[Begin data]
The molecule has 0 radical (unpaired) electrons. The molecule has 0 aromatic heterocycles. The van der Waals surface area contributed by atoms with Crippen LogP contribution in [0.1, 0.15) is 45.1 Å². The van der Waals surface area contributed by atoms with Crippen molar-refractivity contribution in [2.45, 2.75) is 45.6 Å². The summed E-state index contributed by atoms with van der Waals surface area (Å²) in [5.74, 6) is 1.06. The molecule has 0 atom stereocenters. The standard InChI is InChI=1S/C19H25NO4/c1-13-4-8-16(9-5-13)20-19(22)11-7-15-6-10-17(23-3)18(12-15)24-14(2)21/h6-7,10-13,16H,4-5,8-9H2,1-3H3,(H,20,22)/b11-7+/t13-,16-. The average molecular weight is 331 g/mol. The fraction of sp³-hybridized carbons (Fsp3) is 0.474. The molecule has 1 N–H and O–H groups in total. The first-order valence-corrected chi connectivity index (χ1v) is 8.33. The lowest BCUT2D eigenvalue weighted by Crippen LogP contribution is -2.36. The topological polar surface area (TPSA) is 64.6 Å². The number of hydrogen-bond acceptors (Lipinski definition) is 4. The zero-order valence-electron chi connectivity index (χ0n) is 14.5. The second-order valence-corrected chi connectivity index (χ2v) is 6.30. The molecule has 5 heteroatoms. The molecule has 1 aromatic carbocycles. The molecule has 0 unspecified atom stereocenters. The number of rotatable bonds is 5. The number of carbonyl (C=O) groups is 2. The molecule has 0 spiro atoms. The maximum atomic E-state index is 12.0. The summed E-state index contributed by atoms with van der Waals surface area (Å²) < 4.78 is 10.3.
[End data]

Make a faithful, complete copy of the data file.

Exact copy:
The molecule has 0 radical (unpaired) electrons. The molecule has 0 aromatic heterocycles. The van der Waals surface area contributed by atoms with Crippen LogP contribution in [0.1, 0.15) is 45.1 Å². The van der Waals surface area contributed by atoms with Crippen molar-refractivity contribution in [2.45, 2.75) is 45.6 Å². The summed E-state index contributed by atoms with van der Waals surface area (Å²) in [5.74, 6) is 1.06. The molecule has 0 atom stereocenters. The standard InChI is InChI=1S/C19H25NO4/c1-13-4-8-16(9-5-13)20-19(22)11-7-15-6-10-17(23-3)18(12-15)24-14(2)21/h6-7,10-13,16H,4-5,8-9H2,1-3H3,(H,20,22)/b11-7+/t13-,16-. The average molecular weight is 331 g/mol. The fraction of sp³-hybridized carbons (Fsp3) is 0.474. The molecule has 1 N–H and O–H groups in total. The first-order valence-corrected chi connectivity index (χ1v) is 8.33. The lowest BCUT2D eigenvalue weighted by Crippen LogP contribution is -2.36. The topological polar surface area (TPSA) is 64.6 Å². The number of hydrogen-bond acceptors (Lipinski definition) is 4. The zero-order valence-electron chi connectivity index (χ0n) is 14.5. The second-order valence-corrected chi connectivity index (χ2v) is 6.30. The molecule has 5 heteroatoms. The molecule has 1 aromatic carbocycles. The molecule has 0 unspecified atom stereocenters. The number of rotatable bonds is 5. The number of carbonyl (C=O) groups is 2. The molecule has 0 spiro atoms. The maximum atomic E-state index is 12.0. The summed E-state index contributed by atoms with van der Waals surface area (Å²) < 4.78 is 10.3.